We need to talk about the way Hollywood portrays young girls, especially when they’re scripted by men in their forties. In the absence of real referents, these characters tend to histrionics, absurd decisions and impossible dialogues that stick with the absurdity of a slasher in which we are aware that they are going to end up being hacked to death, but not in a film in which, supposedly, we have to yearn for their survival.
This is the biggest problem of ‘Fall’, a film that, tightening the right screws, could have been outstanding.
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You have to have a certain touch to make a film like ‘Fall’, which runs almost entirely in just two square meters, don’t get tired and keep the tension. Of course, it influences that those two square meters are a platform at the top of a 600-meter-high television tower from which they have no way to get down. The tension is constantly and persistently increasing, although sometimes it reaches the unintended self-parody (the rednecks who see them from the caravan) and a more adult tone is missing that gives rise to more organic and realistic reactions.
And it is that putting up with Becky and Hunter for more than 90 minutes can be hard: they are so bland that putting all the weight of a movie as supposedly exciting as this can cost a bit. If you are going to put someone in a limit situation and try a thousand tricks to get them out of there for an hour, make sure his personality is appealing or at least it goes beyond “Her husband died” and “She’s a Youtuber and she’s crazy.”
However, the sequences work, the twists (well, one of the two) manage to surprise if you have not been very attentive and it ends up being a more than decent film with spectacular shots not suitable for people with vertigo and some powerful script solutions. It’s hard to make a story like this feel this natural, and while it does have those scenes where a seasoned viewer deduces they’re bait to be picked up later, it never gets bogged down: ‘Fall’, even in its worst moments, always knows how to move on while still entertainingand, considering the circumstances, it is a merit.
That I’m not to blame for seeing you fall
I’m pretty sure there has been a treatment of this story that it began and ended with the two girls on top, without the need to tell the viewer how they got there: it would have been a better film. The initial half hour that gives context to the film becomes tedious and boring, mainly because not even the script itself or the director is interested in what countsand overthinks it for a hero’s journey that, frankly, doesn’t matter at all.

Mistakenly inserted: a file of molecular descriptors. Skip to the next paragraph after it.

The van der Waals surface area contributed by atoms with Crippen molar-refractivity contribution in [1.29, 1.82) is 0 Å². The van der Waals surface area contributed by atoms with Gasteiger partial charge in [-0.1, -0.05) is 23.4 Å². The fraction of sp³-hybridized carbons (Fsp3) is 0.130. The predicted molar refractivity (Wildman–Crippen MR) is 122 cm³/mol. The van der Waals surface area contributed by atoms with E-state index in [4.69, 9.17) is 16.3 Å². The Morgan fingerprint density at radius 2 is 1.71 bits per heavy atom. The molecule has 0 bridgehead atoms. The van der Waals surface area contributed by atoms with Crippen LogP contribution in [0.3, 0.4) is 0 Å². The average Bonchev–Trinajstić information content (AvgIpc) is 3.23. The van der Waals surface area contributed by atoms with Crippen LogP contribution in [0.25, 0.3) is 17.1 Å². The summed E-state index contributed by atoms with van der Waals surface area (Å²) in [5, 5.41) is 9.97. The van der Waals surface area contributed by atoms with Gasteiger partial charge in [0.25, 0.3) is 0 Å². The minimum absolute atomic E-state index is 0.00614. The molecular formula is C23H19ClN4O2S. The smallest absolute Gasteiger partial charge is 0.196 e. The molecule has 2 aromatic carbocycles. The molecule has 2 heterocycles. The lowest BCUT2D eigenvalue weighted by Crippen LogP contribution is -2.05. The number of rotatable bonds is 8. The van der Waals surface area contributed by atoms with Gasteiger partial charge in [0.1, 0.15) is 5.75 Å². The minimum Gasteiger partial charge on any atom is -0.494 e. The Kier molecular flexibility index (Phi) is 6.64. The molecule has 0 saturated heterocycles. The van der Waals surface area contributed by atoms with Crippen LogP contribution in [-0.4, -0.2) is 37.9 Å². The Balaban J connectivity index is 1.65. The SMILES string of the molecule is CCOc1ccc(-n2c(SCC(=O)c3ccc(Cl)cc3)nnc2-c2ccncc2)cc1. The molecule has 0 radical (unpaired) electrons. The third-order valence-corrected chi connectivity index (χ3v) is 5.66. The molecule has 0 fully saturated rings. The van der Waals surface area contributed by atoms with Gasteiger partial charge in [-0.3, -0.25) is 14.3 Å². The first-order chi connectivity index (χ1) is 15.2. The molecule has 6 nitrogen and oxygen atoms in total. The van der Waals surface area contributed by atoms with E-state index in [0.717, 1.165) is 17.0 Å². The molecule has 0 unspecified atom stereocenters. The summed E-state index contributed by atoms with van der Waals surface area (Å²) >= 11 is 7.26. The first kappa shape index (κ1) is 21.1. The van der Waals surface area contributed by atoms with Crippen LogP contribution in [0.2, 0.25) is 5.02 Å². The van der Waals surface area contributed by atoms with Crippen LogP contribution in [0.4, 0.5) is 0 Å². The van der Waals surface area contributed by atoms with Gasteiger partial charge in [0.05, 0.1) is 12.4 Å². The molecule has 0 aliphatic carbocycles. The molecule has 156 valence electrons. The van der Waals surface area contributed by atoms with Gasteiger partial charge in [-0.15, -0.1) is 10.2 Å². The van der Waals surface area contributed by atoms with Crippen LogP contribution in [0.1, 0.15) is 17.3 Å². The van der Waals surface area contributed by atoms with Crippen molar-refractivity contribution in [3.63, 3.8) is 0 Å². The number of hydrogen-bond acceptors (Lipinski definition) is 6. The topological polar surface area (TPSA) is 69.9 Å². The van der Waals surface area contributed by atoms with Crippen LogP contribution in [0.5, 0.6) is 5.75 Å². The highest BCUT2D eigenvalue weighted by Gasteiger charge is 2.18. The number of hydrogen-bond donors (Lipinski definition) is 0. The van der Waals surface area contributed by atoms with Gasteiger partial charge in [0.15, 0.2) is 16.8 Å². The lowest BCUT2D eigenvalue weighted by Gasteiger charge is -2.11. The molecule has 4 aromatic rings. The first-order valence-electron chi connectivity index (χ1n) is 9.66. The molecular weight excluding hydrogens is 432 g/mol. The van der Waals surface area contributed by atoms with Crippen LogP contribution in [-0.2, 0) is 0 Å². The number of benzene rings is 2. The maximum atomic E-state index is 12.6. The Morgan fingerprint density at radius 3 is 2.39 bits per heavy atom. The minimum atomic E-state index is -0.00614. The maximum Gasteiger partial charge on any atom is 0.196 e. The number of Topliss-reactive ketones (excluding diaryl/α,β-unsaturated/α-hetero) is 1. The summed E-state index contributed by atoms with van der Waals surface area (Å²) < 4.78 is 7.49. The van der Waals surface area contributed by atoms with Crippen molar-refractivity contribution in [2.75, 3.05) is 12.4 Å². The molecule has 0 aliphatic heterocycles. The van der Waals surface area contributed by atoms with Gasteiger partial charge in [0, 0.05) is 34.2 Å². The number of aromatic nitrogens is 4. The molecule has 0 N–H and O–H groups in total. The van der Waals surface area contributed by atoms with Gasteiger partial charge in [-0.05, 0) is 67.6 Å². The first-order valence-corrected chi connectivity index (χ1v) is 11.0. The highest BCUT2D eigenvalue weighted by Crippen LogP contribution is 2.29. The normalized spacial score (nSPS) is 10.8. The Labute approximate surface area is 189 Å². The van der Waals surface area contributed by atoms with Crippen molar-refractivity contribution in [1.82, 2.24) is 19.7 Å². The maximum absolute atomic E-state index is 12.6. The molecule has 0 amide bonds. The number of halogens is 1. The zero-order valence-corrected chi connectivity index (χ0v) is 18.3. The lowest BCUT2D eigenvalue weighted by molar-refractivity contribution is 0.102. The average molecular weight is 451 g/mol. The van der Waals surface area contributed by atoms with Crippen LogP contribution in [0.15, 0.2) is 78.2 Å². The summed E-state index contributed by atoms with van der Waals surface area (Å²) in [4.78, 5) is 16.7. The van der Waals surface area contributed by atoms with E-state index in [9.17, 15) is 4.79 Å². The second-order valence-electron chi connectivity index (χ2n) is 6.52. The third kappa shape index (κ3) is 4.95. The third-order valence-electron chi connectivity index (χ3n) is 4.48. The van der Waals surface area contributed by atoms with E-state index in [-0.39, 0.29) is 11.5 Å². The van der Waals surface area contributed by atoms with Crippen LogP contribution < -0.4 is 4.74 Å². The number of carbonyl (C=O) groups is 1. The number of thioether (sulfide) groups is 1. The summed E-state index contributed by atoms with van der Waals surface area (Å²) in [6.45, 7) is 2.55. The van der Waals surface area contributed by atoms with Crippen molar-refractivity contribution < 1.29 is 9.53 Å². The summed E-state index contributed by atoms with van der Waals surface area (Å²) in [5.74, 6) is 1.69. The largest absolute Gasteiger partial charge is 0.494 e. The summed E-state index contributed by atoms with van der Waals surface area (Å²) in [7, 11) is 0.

‘Fall’, yes, ends up giving what it offers: emotions at 600 meters high, extreme survival and plot twists between surprise and trickery. It is also proof that to make a good thriller you don’t need gunshots, explosions and complex criminal plots: a good idea is worth much more than a thousand clone scenes.
Sadly, the film sometimes forgets its strong point (the two girls’ struggle to escape from a towering point with no ladder) and tries investigate a plot that neither works during its first bars, nor does it once it enters the footage, with one of the most obvious and embarrassing turns of today’s cinema, very poorly hidden between looks and silences. No matter how hard you try, the charisma of the characters tends to zero: their histrionics and one-dimensionality leads to these scenes do not increase the tension, but serve as an unnecessary escape valve. If you thrill the spectator up to a level and then drop them, you have to pick them up again from below. As a thriller, ‘Fall’ is continually on the rise, but in the supposedly emotional sequences it plummets.
I said at the beginning that ‘Fall’ could have been more adult. And it is that, in fact, it was: it worked well in the showings with the public that Lionsgate decided to release it in theaters on the condition that 30 “fucks” be removed through a technology that automatically doubles the cues and changes them for other acceptable ones, also modifying the lip movement. And basically, it defines the film well: an original idea weighed down by wanting to turn it into something that it is not and to please the most mainstream public.
When Scott Mann’s film is clear about what it wants to do, it’s flawless: The fight for survival does not reach the extreme but it does offer surprises along the way, moments of having a hard time and various misfortunes that keep you, at the very least, interested. It’s more: if only he had tightened the characters a bit more by focusing more on survival and less in its emotional aspect, without fear of launching fully into adult cinema, we would be facing a more than remarkable film.
In the end, ‘Fail’ passes with more glory than sorrow for the billboard. The images are certainly spectacular, the core of the plot is original and a great thriller is intuited between scenes somewhat watered down by two protagonists whom the script mistreats from the opening scene, reducing them to walking topics that cause more apathy than empathy. There would be a great movie here if only I would have thought less of the general public and more in telling a story of extreme survival that did not need sentimental embellishments.